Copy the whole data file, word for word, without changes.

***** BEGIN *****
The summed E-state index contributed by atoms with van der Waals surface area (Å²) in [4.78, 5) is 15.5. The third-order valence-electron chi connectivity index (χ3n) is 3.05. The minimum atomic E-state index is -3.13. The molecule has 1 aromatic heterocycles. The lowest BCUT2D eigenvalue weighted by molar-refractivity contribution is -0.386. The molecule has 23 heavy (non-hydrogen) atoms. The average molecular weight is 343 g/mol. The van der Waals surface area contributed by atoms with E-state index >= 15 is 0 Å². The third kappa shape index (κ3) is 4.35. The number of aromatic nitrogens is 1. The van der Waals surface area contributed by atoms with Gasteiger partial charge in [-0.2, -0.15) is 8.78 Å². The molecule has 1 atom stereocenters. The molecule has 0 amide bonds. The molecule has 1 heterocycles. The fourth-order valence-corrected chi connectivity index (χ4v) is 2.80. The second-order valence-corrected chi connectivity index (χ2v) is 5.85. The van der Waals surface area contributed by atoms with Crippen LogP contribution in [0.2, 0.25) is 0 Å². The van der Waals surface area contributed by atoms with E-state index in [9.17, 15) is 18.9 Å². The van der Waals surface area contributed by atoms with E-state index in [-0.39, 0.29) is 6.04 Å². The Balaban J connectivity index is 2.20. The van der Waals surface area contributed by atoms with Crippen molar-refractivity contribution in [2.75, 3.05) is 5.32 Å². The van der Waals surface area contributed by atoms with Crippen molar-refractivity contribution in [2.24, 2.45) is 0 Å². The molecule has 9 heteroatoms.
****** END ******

The summed E-state index contributed by atoms with van der Waals surface area (Å²) in [4.78, 5) is 15.5. The third-order valence-electron chi connectivity index (χ3n) is 3.05. The minimum atomic E-state index is -3.13. The molecule has 1 aromatic heterocycles. The lowest BCUT2D eigenvalue weighted by molar-refractivity contribution is -0.386. The molecule has 23 heavy (non-hydrogen) atoms. The average molecular weight is 343 g/mol. The van der Waals surface area contributed by atoms with E-state index >= 15 is 0 Å². The third kappa shape index (κ3) is 4.35. The number of aromatic nitrogens is 1. The van der Waals surface area contributed by atoms with Gasteiger partial charge in [-0.2, -0.15) is 8.78 Å². The molecule has 1 atom stereocenters. The molecule has 0 amide bonds. The molecule has 1 heterocycles. The fourth-order valence-corrected chi connectivity index (χ4v) is 2.80. The second-order valence-corrected chi connectivity index (χ2v) is 5.85. The van der Waals surface area contributed by atoms with Crippen LogP contribution in [0.2, 0.25) is 0 Å². The van der Waals surface area contributed by atoms with E-state index in [9.17, 15) is 18.9 Å². The van der Waals surface area contributed by atoms with E-state index in [-0.39, 0.29) is 6.04 Å². The Balaban J connectivity index is 2.20. The van der Waals surface area contributed by atoms with Crippen molar-refractivity contribution in [2.75, 3.05) is 5.32 Å². The van der Waals surface area contributed by atoms with Crippen molar-refractivity contribution in [2.24, 2.45) is 0 Å². The molecule has 9 heteroatoms.